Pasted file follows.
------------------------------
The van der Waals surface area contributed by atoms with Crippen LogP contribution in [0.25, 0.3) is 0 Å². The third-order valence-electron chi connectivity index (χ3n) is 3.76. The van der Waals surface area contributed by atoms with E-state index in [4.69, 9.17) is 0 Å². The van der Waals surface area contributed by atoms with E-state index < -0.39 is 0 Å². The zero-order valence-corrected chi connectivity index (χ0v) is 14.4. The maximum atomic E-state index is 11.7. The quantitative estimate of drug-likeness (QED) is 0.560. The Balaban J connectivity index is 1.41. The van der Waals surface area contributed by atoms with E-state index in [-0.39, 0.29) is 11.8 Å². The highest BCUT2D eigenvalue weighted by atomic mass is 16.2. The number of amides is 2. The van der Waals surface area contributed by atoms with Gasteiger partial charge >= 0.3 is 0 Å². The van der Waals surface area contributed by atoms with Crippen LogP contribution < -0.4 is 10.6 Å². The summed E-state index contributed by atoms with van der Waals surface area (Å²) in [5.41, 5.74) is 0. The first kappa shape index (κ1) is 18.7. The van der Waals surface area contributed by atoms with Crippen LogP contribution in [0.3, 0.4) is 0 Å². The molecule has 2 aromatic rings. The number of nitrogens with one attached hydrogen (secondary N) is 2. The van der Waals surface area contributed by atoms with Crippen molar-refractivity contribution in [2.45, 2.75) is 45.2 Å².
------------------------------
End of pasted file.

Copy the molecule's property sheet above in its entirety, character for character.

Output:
The van der Waals surface area contributed by atoms with Crippen LogP contribution in [0.25, 0.3) is 0 Å². The third-order valence-electron chi connectivity index (χ3n) is 3.76. The van der Waals surface area contributed by atoms with E-state index in [4.69, 9.17) is 0 Å². The van der Waals surface area contributed by atoms with E-state index < -0.39 is 0 Å². The zero-order valence-corrected chi connectivity index (χ0v) is 14.4. The maximum atomic E-state index is 11.7. The quantitative estimate of drug-likeness (QED) is 0.560. The Balaban J connectivity index is 1.41. The van der Waals surface area contributed by atoms with E-state index in [-0.39, 0.29) is 11.8 Å². The highest BCUT2D eigenvalue weighted by atomic mass is 16.2. The number of amides is 2. The van der Waals surface area contributed by atoms with Gasteiger partial charge >= 0.3 is 0 Å². The van der Waals surface area contributed by atoms with Crippen LogP contribution < -0.4 is 10.6 Å². The summed E-state index contributed by atoms with van der Waals surface area (Å²) in [5.41, 5.74) is 0. The first kappa shape index (κ1) is 18.7. The van der Waals surface area contributed by atoms with Crippen LogP contribution in [0.3, 0.4) is 0 Å². The molecule has 2 aromatic rings. The number of nitrogens with one attached hydrogen (secondary N) is 2. The van der Waals surface area contributed by atoms with Crippen molar-refractivity contribution in [2.45, 2.75) is 45.2 Å².